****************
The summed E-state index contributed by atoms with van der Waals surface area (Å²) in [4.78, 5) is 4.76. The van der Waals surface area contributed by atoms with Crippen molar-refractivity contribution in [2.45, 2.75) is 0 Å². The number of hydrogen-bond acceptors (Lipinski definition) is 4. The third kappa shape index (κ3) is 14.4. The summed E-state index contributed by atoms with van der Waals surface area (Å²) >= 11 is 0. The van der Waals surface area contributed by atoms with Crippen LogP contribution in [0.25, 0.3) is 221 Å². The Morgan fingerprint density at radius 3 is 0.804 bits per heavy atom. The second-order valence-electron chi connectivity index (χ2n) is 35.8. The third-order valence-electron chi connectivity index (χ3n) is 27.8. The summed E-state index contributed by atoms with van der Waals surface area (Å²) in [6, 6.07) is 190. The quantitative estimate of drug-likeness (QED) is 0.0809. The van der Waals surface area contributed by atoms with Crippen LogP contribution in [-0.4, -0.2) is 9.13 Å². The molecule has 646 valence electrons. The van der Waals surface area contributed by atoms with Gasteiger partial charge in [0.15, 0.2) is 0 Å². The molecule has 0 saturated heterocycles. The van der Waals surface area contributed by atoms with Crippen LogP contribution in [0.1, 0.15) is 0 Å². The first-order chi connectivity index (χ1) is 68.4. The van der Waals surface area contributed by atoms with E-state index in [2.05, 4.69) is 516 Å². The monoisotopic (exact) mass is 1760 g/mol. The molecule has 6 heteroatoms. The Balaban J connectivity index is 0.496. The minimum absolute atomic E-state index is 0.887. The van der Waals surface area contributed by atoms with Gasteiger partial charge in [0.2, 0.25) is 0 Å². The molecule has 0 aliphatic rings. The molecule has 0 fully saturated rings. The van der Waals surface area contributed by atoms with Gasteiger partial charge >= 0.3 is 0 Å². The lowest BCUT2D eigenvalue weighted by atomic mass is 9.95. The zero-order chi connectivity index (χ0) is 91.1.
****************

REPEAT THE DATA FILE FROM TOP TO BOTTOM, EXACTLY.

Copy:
The summed E-state index contributed by atoms with van der Waals surface area (Å²) in [4.78, 5) is 4.76. The van der Waals surface area contributed by atoms with Crippen molar-refractivity contribution in [2.45, 2.75) is 0 Å². The number of hydrogen-bond acceptors (Lipinski definition) is 4. The third kappa shape index (κ3) is 14.4. The summed E-state index contributed by atoms with van der Waals surface area (Å²) >= 11 is 0. The van der Waals surface area contributed by atoms with Crippen LogP contribution in [0.25, 0.3) is 221 Å². The Morgan fingerprint density at radius 3 is 0.804 bits per heavy atom. The second-order valence-electron chi connectivity index (χ2n) is 35.8. The third-order valence-electron chi connectivity index (χ3n) is 27.8. The summed E-state index contributed by atoms with van der Waals surface area (Å²) in [6, 6.07) is 190. The quantitative estimate of drug-likeness (QED) is 0.0809. The van der Waals surface area contributed by atoms with Crippen LogP contribution in [-0.4, -0.2) is 9.13 Å². The molecule has 646 valence electrons. The van der Waals surface area contributed by atoms with Gasteiger partial charge in [0.15, 0.2) is 0 Å². The molecule has 0 saturated heterocycles. The van der Waals surface area contributed by atoms with Crippen LogP contribution in [0.1, 0.15) is 0 Å². The first-order chi connectivity index (χ1) is 68.4. The van der Waals surface area contributed by atoms with E-state index in [2.05, 4.69) is 516 Å². The monoisotopic (exact) mass is 1760 g/mol. The molecule has 6 heteroatoms. The Balaban J connectivity index is 0.496. The minimum absolute atomic E-state index is 0.887. The van der Waals surface area contributed by atoms with Gasteiger partial charge in [0.2, 0.25) is 0 Å². The molecule has 0 aliphatic rings. The molecule has 0 fully saturated rings. The van der Waals surface area contributed by atoms with Gasteiger partial charge >= 0.3 is 0 Å². The lowest BCUT2D eigenvalue weighted by atomic mass is 9.95. The zero-order chi connectivity index (χ0) is 91.1.